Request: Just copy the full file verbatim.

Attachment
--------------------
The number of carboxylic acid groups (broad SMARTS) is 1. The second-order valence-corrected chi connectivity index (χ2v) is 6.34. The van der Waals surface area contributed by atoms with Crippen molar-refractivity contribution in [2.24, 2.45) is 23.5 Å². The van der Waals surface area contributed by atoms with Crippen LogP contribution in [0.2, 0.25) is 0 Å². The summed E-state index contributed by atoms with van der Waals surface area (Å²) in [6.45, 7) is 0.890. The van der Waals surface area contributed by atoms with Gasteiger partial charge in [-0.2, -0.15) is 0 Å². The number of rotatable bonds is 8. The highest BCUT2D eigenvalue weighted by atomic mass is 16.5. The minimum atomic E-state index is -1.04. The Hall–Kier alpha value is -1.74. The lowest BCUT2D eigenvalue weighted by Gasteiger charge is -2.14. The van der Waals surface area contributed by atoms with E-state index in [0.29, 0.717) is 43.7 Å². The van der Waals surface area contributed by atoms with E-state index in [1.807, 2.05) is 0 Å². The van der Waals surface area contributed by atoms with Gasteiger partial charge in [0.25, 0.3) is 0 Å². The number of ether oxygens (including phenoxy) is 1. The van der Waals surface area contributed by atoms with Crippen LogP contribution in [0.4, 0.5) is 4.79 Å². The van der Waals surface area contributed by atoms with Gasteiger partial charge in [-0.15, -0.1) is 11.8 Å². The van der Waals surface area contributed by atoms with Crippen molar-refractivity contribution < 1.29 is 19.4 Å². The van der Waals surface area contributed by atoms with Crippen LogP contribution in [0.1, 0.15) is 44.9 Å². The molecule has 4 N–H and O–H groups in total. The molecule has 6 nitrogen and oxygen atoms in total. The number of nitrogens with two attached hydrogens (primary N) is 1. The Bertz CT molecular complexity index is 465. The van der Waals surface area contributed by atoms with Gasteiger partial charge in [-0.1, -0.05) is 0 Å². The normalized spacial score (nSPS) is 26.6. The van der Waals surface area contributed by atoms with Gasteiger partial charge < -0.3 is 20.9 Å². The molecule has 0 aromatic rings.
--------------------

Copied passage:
The number of carboxylic acid groups (broad SMARTS) is 1. The second-order valence-corrected chi connectivity index (χ2v) is 6.34. The van der Waals surface area contributed by atoms with Crippen molar-refractivity contribution in [2.24, 2.45) is 23.5 Å². The van der Waals surface area contributed by atoms with Crippen LogP contribution in [0.2, 0.25) is 0 Å². The summed E-state index contributed by atoms with van der Waals surface area (Å²) in [6.45, 7) is 0.890. The van der Waals surface area contributed by atoms with Gasteiger partial charge in [-0.2, -0.15) is 0 Å². The number of rotatable bonds is 8. The highest BCUT2D eigenvalue weighted by atomic mass is 16.5. The minimum atomic E-state index is -1.04. The Hall–Kier alpha value is -1.74. The lowest BCUT2D eigenvalue weighted by Gasteiger charge is -2.14. The van der Waals surface area contributed by atoms with E-state index in [0.29, 0.717) is 43.7 Å². The van der Waals surface area contributed by atoms with E-state index in [1.807, 2.05) is 0 Å². The van der Waals surface area contributed by atoms with Gasteiger partial charge in [0.25, 0.3) is 0 Å². The number of ether oxygens (including phenoxy) is 1. The van der Waals surface area contributed by atoms with Crippen LogP contribution in [0.4, 0.5) is 4.79 Å². The van der Waals surface area contributed by atoms with Gasteiger partial charge in [-0.15, -0.1) is 11.8 Å². The van der Waals surface area contributed by atoms with Crippen molar-refractivity contribution < 1.29 is 19.4 Å². The van der Waals surface area contributed by atoms with Crippen LogP contribution in [0.1, 0.15) is 44.9 Å². The molecule has 4 N–H and O–H groups in total. The molecule has 6 nitrogen and oxygen atoms in total. The number of nitrogens with two attached hydrogens (primary N) is 1. The Bertz CT molecular complexity index is 465. The van der Waals surface area contributed by atoms with Gasteiger partial charge in [-0.1, -0.05) is 0 Å². The normalized spacial score (nSPS) is 26.6. The van der Waals surface area contributed by atoms with Gasteiger partial charge < -0.3 is 20.9 Å². The molecule has 0 aromatic rings.